The slogan for the popular Philadelphia police Web site domelights.com says it's "the voice of the good guys."
But some of those guys use the site as a mouthpiece for racist drivel, according to the Guardian Civic League, an organization of black Philadelphia cops that filed a federal lawsuit yesterday seeking to shut down the site and punish its users.
"If you're a police officer, a sworn officer of the law, and you think that way toward people of color, you shouldn't be here," said Rochelle Bilal, head of the league, which joined the NAACP and other groups in the lawsuit.
In the two years her organization has been monitoring various discussion boards on the site, Bilal said she's come across hundreds of disparaging remarks about blacks made by her fellow officers.
One such statement, "Guns Don't Kill People. Dangerous Minorities Do," was posted last year, and a recent post referred to Northeast Philadelphia campers who were turned away from a Huntingdon Valley swim club as "monkeys."
According to the suit, many of the posts are made throughout the day, by on- and off-duty white officers using city computers.
"We are tired of them," Bilal said.
The city, Police Department and a slew of unidentified site users were also named as defendants.
The privately registered Web site, which has nearly 6,000 users and is not sanctioned by the city or the Police Department, has created a hostile environment for some black officers in the workplace, said Brian Mildenberg, the lawyer who filed the suit.
"[The site founder] creates this thing and it starts to go viral with white racists over the years," he said. "This is really sad."
The site, which was created in 2000, is "devoted to the abolition of political correctness through intelligent discussion and debate," according to a description listed on a domain registration site.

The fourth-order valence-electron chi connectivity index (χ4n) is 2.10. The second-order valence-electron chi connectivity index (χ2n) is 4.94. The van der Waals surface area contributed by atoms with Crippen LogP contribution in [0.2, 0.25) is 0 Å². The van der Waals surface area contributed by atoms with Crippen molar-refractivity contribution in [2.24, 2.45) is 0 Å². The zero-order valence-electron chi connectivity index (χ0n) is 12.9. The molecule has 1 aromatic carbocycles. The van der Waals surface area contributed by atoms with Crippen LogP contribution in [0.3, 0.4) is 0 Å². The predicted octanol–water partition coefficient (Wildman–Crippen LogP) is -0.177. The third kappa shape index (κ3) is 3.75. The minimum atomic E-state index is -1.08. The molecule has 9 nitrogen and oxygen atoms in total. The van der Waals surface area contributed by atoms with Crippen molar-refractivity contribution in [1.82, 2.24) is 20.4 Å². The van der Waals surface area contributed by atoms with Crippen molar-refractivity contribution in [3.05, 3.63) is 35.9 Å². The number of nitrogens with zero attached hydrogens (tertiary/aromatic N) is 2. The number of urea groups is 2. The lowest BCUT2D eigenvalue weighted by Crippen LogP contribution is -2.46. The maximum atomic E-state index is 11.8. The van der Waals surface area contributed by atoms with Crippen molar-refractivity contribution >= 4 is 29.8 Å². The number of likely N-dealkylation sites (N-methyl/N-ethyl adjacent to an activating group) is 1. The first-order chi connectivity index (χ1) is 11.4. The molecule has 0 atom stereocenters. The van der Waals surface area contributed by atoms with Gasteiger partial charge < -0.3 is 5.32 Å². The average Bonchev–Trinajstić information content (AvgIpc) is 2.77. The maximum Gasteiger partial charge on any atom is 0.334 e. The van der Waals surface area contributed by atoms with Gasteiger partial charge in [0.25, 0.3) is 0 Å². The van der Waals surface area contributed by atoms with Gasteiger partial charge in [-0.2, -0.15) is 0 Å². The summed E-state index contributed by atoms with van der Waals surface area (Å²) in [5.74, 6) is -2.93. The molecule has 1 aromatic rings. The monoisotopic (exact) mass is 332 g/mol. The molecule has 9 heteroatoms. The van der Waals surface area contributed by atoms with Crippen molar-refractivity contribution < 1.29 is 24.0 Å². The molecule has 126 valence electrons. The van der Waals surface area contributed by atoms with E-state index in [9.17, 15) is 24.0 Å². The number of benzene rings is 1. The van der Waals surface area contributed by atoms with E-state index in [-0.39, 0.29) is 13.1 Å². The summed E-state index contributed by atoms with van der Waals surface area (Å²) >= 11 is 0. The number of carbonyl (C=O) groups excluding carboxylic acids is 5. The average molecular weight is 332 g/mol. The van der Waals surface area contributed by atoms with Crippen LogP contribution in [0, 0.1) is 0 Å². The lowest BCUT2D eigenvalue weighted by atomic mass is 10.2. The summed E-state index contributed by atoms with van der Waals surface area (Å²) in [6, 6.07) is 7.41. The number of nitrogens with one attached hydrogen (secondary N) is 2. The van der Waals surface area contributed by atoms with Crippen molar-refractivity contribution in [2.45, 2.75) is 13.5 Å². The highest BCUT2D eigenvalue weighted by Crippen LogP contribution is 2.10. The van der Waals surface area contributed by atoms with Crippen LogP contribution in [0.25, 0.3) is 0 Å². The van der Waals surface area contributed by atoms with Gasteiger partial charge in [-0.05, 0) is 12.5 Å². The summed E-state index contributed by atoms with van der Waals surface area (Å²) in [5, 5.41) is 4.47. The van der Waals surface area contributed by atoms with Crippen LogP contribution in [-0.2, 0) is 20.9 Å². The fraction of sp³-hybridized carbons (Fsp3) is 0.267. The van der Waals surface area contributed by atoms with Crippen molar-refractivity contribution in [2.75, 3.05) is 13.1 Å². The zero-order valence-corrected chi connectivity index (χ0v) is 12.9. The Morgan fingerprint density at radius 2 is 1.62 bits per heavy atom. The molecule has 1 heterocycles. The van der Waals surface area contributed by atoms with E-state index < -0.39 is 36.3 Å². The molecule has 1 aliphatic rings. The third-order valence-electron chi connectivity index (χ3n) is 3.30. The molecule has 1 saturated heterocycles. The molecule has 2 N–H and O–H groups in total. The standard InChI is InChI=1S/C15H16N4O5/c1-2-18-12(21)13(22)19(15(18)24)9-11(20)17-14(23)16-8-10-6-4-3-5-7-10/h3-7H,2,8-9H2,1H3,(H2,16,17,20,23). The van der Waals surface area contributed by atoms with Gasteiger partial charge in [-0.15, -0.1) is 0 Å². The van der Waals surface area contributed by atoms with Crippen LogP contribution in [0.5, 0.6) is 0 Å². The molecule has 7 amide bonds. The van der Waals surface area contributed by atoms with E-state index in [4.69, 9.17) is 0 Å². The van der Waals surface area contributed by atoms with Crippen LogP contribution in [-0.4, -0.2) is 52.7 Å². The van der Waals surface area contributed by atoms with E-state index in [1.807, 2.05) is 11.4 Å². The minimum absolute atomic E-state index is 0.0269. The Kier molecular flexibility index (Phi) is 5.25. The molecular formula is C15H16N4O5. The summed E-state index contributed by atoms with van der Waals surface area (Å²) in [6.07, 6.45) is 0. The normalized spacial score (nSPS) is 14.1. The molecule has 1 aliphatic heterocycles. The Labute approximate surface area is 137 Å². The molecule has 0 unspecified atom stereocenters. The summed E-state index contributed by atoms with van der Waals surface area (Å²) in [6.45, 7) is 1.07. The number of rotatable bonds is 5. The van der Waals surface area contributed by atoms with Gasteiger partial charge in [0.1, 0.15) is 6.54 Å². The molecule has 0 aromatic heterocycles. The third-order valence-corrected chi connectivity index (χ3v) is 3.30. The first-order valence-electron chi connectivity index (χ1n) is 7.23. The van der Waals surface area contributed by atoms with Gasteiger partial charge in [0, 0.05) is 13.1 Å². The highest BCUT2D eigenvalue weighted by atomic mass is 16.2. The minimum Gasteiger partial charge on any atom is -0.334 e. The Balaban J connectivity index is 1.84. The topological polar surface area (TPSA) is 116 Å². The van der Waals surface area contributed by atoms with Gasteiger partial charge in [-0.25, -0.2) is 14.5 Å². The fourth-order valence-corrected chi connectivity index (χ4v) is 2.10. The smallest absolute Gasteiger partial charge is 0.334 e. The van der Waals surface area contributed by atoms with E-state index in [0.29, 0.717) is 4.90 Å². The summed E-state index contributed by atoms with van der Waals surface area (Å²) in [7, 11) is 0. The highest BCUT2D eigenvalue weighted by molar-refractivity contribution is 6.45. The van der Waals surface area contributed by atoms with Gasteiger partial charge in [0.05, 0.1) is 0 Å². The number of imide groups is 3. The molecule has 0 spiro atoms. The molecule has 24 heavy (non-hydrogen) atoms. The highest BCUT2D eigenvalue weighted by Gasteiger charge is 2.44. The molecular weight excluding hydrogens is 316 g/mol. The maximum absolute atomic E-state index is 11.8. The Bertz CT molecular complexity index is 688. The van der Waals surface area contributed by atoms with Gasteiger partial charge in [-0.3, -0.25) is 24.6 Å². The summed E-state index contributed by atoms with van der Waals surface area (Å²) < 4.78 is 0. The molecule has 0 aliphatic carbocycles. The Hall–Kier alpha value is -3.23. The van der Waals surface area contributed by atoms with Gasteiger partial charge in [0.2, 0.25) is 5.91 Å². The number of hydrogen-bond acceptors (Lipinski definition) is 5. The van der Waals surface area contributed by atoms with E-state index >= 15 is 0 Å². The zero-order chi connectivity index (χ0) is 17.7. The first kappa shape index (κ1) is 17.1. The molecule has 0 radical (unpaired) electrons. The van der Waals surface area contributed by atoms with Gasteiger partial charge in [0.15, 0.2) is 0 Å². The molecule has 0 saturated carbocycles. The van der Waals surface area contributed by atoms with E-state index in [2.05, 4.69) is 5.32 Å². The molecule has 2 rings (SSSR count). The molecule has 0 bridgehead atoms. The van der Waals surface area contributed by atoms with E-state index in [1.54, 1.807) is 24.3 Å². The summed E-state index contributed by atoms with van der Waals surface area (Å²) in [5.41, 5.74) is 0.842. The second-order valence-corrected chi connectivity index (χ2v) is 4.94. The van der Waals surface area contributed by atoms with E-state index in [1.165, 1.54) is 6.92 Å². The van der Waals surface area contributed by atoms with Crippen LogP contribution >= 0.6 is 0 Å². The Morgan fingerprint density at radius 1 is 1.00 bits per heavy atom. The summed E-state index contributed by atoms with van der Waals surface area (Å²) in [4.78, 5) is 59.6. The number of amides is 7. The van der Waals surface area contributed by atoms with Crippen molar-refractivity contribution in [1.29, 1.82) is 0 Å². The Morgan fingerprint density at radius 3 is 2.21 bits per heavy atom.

The lawsuit repeatedly refers to the site's founder and administrator, who uses the screen name "McQ." He is believed to be Fred McQuiggan, a Philadelphia police sergeant.
McQuiggan, 47, of Torresdale, joined the force in March 1986.
The lawsuit does not identify McQuiggan, and a person who answered a phone call from the Daily News to a number listed in that name said it was the wrong number.
Mildenberg said that responsibility for the site's content goes beyond its administrator and falls on the Police Department, which failed to act.
"They've received many complaints from the Guardian Civic League and other black groups and individuals," he said. "They have not changed the situation. This cannot go down in a police department."
Asked about the lawsuit yesterday, Commissioner Charles Ramsey said he wasn't familiar with it.
"I've never visited the site personally so I don't know what their issue is," he said on his way into a meeting at City Hall with other department officials.
He added that he had heard of the site. Asked what he had heard about it, he said: "I prefer to stick to the more traditional media outlets for my information."
The Police Department decides who gets Internet access on the job, said Chief Michael Feeney of the department's information technology and communication services.
Usually, access is restricted to commanders, detective supervisors and captain's aides on their assigned computers, he said.
But "more and more [officers] are getting it," he said, noting that it's mainly used for research. *
Staff writer Chris Brennan contributed to this report.